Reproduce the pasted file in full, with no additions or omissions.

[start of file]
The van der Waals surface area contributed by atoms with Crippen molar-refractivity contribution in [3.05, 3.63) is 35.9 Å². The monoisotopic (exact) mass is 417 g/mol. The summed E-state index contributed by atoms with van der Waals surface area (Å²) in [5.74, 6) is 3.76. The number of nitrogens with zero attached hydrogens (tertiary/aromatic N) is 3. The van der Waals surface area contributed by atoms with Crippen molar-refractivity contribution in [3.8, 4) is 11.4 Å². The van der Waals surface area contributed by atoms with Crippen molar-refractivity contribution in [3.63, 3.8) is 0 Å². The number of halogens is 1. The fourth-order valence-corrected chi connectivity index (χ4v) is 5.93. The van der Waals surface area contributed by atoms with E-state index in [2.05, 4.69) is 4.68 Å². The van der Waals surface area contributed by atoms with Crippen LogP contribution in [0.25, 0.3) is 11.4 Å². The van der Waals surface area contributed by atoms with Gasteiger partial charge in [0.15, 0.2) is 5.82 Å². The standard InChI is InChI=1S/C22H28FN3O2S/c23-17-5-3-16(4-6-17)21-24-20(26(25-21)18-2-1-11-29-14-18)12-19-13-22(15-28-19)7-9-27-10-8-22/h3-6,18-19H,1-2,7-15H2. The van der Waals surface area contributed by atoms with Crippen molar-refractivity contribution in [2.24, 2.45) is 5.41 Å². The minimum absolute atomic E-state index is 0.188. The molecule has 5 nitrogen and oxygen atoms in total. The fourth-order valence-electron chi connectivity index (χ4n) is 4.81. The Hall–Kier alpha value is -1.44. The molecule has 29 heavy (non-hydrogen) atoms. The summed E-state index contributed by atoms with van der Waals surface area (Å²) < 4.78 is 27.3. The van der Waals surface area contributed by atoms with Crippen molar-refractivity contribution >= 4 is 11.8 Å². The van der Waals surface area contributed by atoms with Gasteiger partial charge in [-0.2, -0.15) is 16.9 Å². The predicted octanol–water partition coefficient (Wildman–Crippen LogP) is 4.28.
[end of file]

The van der Waals surface area contributed by atoms with Crippen molar-refractivity contribution in [3.05, 3.63) is 35.9 Å². The monoisotopic (exact) mass is 417 g/mol. The summed E-state index contributed by atoms with van der Waals surface area (Å²) in [5.74, 6) is 3.76. The number of nitrogens with zero attached hydrogens (tertiary/aromatic N) is 3. The van der Waals surface area contributed by atoms with Crippen molar-refractivity contribution in [3.8, 4) is 11.4 Å². The van der Waals surface area contributed by atoms with Crippen molar-refractivity contribution in [3.63, 3.8) is 0 Å². The number of halogens is 1. The fourth-order valence-corrected chi connectivity index (χ4v) is 5.93. The van der Waals surface area contributed by atoms with E-state index in [2.05, 4.69) is 4.68 Å². The van der Waals surface area contributed by atoms with Crippen LogP contribution in [0.25, 0.3) is 11.4 Å². The van der Waals surface area contributed by atoms with Gasteiger partial charge in [0.15, 0.2) is 5.82 Å². The standard InChI is InChI=1S/C22H28FN3O2S/c23-17-5-3-16(4-6-17)21-24-20(26(25-21)18-2-1-11-29-14-18)12-19-13-22(15-28-19)7-9-27-10-8-22/h3-6,18-19H,1-2,7-15H2. The van der Waals surface area contributed by atoms with Crippen molar-refractivity contribution in [2.24, 2.45) is 5.41 Å². The minimum absolute atomic E-state index is 0.188. The molecule has 5 nitrogen and oxygen atoms in total. The fourth-order valence-electron chi connectivity index (χ4n) is 4.81. The Hall–Kier alpha value is -1.44. The molecule has 29 heavy (non-hydrogen) atoms. The summed E-state index contributed by atoms with van der Waals surface area (Å²) < 4.78 is 27.3. The van der Waals surface area contributed by atoms with Crippen molar-refractivity contribution >= 4 is 11.8 Å². The van der Waals surface area contributed by atoms with Gasteiger partial charge in [-0.2, -0.15) is 16.9 Å². The predicted octanol–water partition coefficient (Wildman–Crippen LogP) is 4.28.